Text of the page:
Calla palustris contains calcium oxalate, which acts as an oral irritant. It causes a burning sensation in the mouth, swelling, and difficulty swallowing. Because the flower is considered ornamental, it is very hazardous to dogs and cats when ingested.
It is said that the calcium oxalate can be neutralized by drying and thoroughly cooking the plant. The root (or rhizome) is considered edible after drying and cooking. Like always, I never recommend eating a plant with toxic qualities such as this. Historically the root has been used by indigenous people as an orthopedic aid, respiratory aid, snake bite remedy, and as a poison (see the Native American Ethnobotany Database).
Alaska Stickers on Amazon
The water arum (Calla palustris) is a hermaphroditic plant that is pollinated by flies and other insects. The stem arises from a creeping rhizomatous root system near the surface. It has a few large basal leaves, from a 6-30 cm petiole. The blade is cordate (heart-shaped) and about 4-14 cm (1.5-6 in) wide, and only slightly longer. The inflorescence is typically a single, large, white spathe (sheathed bract) and spadix on a thick short stem (a subspecies exists with 2-3 spathes per plant, C. palustris forma polyspathacea). The spadix is usually light green early in the year and densely packed with small flowers, each with a green ovoid pistil with 6-9 stamens. The ellipsoid seeds ripen to a reddish or dark brown later in summer.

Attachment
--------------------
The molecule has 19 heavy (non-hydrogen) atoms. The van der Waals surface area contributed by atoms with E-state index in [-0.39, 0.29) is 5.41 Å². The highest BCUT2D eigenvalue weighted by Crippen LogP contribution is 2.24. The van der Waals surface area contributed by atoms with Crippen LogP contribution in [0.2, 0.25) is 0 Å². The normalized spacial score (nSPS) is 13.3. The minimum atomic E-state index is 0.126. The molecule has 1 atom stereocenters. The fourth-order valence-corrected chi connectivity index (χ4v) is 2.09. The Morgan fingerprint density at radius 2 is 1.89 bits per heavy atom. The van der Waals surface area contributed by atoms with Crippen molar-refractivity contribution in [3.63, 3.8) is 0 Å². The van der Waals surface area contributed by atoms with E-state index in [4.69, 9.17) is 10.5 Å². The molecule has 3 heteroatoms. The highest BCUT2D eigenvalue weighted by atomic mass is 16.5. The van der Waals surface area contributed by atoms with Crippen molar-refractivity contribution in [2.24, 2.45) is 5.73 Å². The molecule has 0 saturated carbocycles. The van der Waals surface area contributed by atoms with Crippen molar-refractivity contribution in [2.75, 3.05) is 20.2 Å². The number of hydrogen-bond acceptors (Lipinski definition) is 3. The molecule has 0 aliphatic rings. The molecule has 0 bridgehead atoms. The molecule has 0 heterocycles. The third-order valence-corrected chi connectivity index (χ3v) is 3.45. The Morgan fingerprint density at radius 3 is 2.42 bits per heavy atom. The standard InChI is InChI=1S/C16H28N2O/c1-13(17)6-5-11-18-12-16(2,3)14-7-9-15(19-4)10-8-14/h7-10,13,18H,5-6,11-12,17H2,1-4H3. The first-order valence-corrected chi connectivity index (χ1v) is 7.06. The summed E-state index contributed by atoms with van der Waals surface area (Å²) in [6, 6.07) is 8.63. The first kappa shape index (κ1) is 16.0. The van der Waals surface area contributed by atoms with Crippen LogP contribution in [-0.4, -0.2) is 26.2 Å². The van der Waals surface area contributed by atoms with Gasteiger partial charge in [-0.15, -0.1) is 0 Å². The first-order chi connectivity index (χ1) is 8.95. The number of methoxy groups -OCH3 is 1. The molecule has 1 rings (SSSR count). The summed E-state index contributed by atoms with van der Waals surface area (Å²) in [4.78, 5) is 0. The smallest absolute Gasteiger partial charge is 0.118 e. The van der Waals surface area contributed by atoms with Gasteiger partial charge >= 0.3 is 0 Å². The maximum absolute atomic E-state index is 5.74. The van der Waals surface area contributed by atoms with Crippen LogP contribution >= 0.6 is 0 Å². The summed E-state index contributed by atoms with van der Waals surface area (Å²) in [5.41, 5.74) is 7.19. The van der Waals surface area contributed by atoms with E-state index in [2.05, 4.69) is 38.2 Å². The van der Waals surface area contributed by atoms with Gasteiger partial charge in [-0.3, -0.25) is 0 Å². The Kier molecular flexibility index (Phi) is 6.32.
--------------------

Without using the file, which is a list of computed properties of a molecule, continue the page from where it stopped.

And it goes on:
Water arum lives in both wet terrestrial or aquatic environments and acidic soils. It frequently grows from shallow depths on lake or pond shores and marshes. It’s usually found in sunny or partially shaded areas.
The Kamchatka fritillary, also commonly known as the chocolate lily (Fritillaria camschatcensis) is a brown flowering plant living mostly in coastal areas in Alaska and northwestern North America and coastal...